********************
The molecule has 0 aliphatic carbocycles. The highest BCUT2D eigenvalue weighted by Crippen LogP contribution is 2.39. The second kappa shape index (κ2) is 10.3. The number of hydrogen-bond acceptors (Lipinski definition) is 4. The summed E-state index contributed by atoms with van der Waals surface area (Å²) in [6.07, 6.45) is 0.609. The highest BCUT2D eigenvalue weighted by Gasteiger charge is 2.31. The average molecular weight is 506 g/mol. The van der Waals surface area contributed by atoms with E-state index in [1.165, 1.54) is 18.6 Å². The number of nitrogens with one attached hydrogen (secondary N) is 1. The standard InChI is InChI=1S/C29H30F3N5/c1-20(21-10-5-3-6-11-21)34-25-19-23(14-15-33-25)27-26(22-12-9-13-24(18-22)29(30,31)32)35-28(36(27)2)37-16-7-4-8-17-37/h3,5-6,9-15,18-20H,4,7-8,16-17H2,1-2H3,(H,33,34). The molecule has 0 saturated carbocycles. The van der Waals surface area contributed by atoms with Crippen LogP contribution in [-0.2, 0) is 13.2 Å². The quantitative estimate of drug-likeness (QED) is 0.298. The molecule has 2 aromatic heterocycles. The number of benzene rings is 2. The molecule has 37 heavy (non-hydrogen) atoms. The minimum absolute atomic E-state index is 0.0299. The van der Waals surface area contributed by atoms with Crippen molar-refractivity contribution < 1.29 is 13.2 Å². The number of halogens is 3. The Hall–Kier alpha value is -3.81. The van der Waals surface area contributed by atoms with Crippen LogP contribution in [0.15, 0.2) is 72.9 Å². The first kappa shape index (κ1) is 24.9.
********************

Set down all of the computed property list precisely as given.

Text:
The molecule has 0 aliphatic carbocycles. The highest BCUT2D eigenvalue weighted by Crippen LogP contribution is 2.39. The second kappa shape index (κ2) is 10.3. The number of hydrogen-bond acceptors (Lipinski definition) is 4. The summed E-state index contributed by atoms with van der Waals surface area (Å²) in [6.07, 6.45) is 0.609. The highest BCUT2D eigenvalue weighted by Gasteiger charge is 2.31. The average molecular weight is 506 g/mol. The van der Waals surface area contributed by atoms with E-state index in [1.165, 1.54) is 18.6 Å². The number of nitrogens with one attached hydrogen (secondary N) is 1. The standard InChI is InChI=1S/C29H30F3N5/c1-20(21-10-5-3-6-11-21)34-25-19-23(14-15-33-25)27-26(22-12-9-13-24(18-22)29(30,31)32)35-28(36(27)2)37-16-7-4-8-17-37/h3,5-6,9-15,18-20H,4,7-8,16-17H2,1-2H3,(H,33,34). The molecule has 0 saturated carbocycles. The van der Waals surface area contributed by atoms with Crippen LogP contribution in [-0.2, 0) is 13.2 Å². The quantitative estimate of drug-likeness (QED) is 0.298. The molecule has 2 aromatic heterocycles. The number of benzene rings is 2. The molecule has 37 heavy (non-hydrogen) atoms. The minimum absolute atomic E-state index is 0.0299. The van der Waals surface area contributed by atoms with Crippen molar-refractivity contribution < 1.29 is 13.2 Å². The number of halogens is 3. The Hall–Kier alpha value is -3.81. The van der Waals surface area contributed by atoms with Crippen LogP contribution in [0.15, 0.2) is 72.9 Å². The first kappa shape index (κ1) is 24.9.